UPDATE: Egypt sentences 3 Al Jazeera journalists to jail

Imprisoned Al Jazeera journalists. L-R: Mohamed Fahmy, Baher Mohamed and Peter Greste

“There is only one sensible outcome now – for the verdict to be overturned, and justice to be recognised by Egypt.”

An Egyptian Court on Monday morning sentenced three Al Jazeera journalists to jail.

The court found Peter Greste (Correspondent), Mohamed Fahmy (Producer), and Baher Mohamed (Producer) guilty of reporting false news and associating with the now outlawed Muslim Brotherhood.

Baher Mohammed was sentenced to an additional three years for being in possession of spent cartridge.

The three journalists have been held in Egyptian prison since December, 2013.

Six other Al Jazeera staff, charged in absentia, were sentenced to 10 years in prison.

Al Jazeera had provided extensive coverage of the protests in Egypt following the coup that ousted former president Mohammed Morsi, a member of the Muslim Brotherhood.

The coverage showed, among others, how Egyptian security agencies killed hundreds of peaceful protesters in sit-ins in Cairo. The protesters were demanding the release and reinstatement of Mr. Morsi.

Egypt, which was suspended from the African Union, AU, following the coup, was only recently readmitted following the election of Abdulfatah Al-Sisi as president.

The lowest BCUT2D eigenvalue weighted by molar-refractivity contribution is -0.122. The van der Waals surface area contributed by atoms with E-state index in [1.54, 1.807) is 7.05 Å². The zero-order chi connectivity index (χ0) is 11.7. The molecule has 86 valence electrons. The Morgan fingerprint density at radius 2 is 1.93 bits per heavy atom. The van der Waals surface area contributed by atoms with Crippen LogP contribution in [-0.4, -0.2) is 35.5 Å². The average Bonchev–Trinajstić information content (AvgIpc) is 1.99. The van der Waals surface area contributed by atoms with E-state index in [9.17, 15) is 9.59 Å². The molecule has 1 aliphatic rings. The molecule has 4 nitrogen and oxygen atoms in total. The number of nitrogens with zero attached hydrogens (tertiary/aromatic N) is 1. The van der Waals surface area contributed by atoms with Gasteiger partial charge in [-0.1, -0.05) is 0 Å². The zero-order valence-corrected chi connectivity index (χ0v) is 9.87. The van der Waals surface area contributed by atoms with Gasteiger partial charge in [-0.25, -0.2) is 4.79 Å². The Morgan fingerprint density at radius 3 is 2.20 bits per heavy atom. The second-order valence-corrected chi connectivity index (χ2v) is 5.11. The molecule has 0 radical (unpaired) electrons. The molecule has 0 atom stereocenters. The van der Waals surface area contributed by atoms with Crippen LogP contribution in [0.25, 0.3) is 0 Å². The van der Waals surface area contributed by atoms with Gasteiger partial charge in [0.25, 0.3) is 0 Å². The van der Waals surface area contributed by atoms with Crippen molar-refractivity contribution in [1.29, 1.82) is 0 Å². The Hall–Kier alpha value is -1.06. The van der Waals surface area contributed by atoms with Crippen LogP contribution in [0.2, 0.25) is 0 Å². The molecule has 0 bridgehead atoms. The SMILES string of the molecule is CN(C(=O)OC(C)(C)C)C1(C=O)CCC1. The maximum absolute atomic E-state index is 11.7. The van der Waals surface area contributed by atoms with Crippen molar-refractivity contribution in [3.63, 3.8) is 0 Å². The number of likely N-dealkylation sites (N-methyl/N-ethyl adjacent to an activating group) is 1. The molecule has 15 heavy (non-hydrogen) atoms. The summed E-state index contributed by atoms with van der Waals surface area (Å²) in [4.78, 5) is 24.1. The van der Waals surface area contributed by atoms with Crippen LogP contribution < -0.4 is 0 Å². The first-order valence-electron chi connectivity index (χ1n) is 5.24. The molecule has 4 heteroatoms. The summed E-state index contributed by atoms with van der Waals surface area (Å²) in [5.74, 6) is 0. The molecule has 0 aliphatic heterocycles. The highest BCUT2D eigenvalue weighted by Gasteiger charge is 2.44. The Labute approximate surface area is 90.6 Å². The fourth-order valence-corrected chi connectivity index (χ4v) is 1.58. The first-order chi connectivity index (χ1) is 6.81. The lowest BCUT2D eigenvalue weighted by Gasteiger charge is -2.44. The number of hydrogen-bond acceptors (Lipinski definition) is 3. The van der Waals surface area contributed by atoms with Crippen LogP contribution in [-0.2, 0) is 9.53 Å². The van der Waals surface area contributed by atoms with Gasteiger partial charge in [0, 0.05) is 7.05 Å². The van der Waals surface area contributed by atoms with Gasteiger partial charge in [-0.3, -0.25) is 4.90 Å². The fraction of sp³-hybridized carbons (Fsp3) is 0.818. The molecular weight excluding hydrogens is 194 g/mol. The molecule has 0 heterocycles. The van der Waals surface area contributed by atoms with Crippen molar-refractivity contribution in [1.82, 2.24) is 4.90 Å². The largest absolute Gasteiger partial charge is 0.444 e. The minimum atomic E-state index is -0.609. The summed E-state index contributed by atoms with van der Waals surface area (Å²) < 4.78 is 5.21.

Mr. Al-Sisi, an Army General, and then head of the Egyptian Army, carried out the coup against Mr. Morsi and is believed to have ordered the killings of the hundreds of peaceful protesters; whose demonstration were well covered by Al Jazeera.

Aljazeera has denied the allegations against its journalists and several world leaders including the UN Secretary General have called for the release of the journalists.

The twitter hashtag #FreeAJStaff has been used globally to demand the release of the journalists.

The Australian government has already condemned the sentencing, particularly of Mr. Greste, who is an Australian.

The Australian government “urges the new government of Egypt to reflect on what message being sent to the world on the situation in Egypt,” the foreign minister, Julie Bishop, said.

Ms. Bishop said the Australian government was “deeply dismayed” that the court could come up with a guilty verdict on the journalists, saying “We (Australian government) are appalled by the severity of it.”
Al Jazeera also quotes its English managing director, Al Anstey, as saying the verdicts defied “logic, sense, and any semblance of justice”.

“Today three colleagues and friends were sentenced, and will continue to be kept behind bars for doing a brilliant job of being great journalists.  ‘Guilty’ of covering stories with great skill and integrity. ‘Guilty’ of defending people’s right to know what is going on in their world.

“Peter, Mohamed, and Baher and six of our other colleagues were sentenced despite the fact that not a shred of evidence was found to support the extraordinary and false charges against them.  At no point during the long drawn out ‘trial’ did the absurd allegations stand up to scrutiny.

“There is only one sensible outcome now – for the verdict to be overturned, and justice to be recognised by Egypt.”


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